While it may seem a bit of overkill at first, I don’t think it is in the long run. Porting the software to other operating systems is only part of the story – maintenance to keep it working with newer version of the libraries is another. There’s a lot of programs that are not actively maintained for a long time. I have two quick examples where virtual appliance approach would save them from forgetting: PovChem (rendering of molecules, depends on some ancient libraries) or MACAW (it doesn’t work on anything but Mac OS 9, Windows version crashes the system). OK, MACAW may be not fair, as we face here legal issues with the operating system, but I believe any heavy software user already didn’t count how many times hadn’t tried some well-thought software because of its requirements.

Have a look and try. I’m already running two operating systems (good bye dual-boot) and this is definitely a future for our desktops with already too much processing power. But honestly I dream about a day, when all possible bioinformatics algorithms and biological data will be available at some computing cloud and running Taverna will be a good alternative to all day data munging.

 

 
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Posted by on November 27, 2007 in bioinformatics, Services, Software

 

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Biology Image Library – scientific stock photography?

(via The Biotech Weblog) BioMed Central has launched the Biology Image Library – online collection of scientifically interesting and meaningful images across biology and biomedicine.

Most of the images at BIL are available free of charge for non-commercial purposes (like teaching), but buying commercial-use rights is also possible. I don’t really agree that the library is aimed at students (teachers, lecturers – maybe), since personal subscriptions are $293 per annum and I could imagine that institute subscriptions are not cheaper. UPDATE: See comments below. To me a corporate client is a main target of this initiative, but I may agree that relatively high subscription rates may be dictated by the nature of the images – most of them come from experiments (almost no computer generated illustrations).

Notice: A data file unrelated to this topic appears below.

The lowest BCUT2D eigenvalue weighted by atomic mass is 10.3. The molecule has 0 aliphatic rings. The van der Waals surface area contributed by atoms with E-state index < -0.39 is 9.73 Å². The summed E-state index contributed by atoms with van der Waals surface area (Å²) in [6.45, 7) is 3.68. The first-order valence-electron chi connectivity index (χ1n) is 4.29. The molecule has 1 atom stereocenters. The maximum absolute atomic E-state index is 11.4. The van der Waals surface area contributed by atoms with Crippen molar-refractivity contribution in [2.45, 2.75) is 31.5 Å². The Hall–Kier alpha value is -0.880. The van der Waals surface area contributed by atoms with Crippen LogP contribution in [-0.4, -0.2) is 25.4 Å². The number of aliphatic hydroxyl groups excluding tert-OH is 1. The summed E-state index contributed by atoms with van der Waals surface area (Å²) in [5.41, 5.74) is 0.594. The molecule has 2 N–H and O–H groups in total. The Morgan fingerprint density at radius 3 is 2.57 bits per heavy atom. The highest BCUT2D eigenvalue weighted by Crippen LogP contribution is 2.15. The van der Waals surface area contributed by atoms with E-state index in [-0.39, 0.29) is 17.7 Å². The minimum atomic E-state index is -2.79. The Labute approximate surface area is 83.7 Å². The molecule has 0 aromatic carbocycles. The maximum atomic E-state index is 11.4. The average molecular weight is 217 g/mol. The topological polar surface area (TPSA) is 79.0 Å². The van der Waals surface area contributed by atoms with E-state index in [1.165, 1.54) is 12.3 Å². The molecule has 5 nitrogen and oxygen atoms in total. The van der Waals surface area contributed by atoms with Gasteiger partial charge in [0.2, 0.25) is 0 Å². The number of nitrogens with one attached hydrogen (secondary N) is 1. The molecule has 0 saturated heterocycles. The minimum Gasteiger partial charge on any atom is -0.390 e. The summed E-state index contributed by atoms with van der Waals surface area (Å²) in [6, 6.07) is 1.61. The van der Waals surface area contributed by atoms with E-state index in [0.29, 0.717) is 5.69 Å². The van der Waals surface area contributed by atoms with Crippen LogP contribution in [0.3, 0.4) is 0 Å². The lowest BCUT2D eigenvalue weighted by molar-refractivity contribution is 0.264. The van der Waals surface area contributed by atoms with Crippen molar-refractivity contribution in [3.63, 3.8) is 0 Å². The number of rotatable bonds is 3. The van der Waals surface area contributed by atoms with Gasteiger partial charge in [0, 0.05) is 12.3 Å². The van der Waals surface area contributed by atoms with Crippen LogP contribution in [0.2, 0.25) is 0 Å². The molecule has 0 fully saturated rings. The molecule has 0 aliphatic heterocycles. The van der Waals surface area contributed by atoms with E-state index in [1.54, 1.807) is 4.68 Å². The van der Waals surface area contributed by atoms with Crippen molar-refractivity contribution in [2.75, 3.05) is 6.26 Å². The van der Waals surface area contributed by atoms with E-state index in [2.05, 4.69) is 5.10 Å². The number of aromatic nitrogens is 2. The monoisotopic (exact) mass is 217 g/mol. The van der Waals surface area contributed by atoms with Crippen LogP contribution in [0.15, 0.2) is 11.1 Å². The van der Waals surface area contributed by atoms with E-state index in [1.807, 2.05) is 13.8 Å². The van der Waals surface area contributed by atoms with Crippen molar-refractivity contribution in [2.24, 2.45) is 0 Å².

Microstock photography sites hold quite a lot of science-related images, however their scientific value is very often zero (as an example, search for DNA). It is overall nice idea to have a scientific equivalent of a microstock, but I would rather leave the subscriptions out and release low quality (for web/computer screen use) material under non-commercial Creative Commons license.

clipped from www.biologyimagelibrary.com

What is the Biology Image Library?

The library is a collection of images, illustrations, movies and animations that are useful for research and education. It is also a new, easy way to share your work with others without losing any rights to it or limiting how you use it in the future.

Who publishes the library?

The library is published by BioMed Central, an independent publishing house that offers a wide variety of journals and other online services. BioMed Central is committed to providing immediate open access to peer-reviewed biomedical research. We also publish a number of “value-added” subscription databases and information services, of which the Biology Image Library is an example. Please see www.biomedcentral.com for more information about our activities.

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Posted by on October 22, 2007 in Clipped, open-science, Services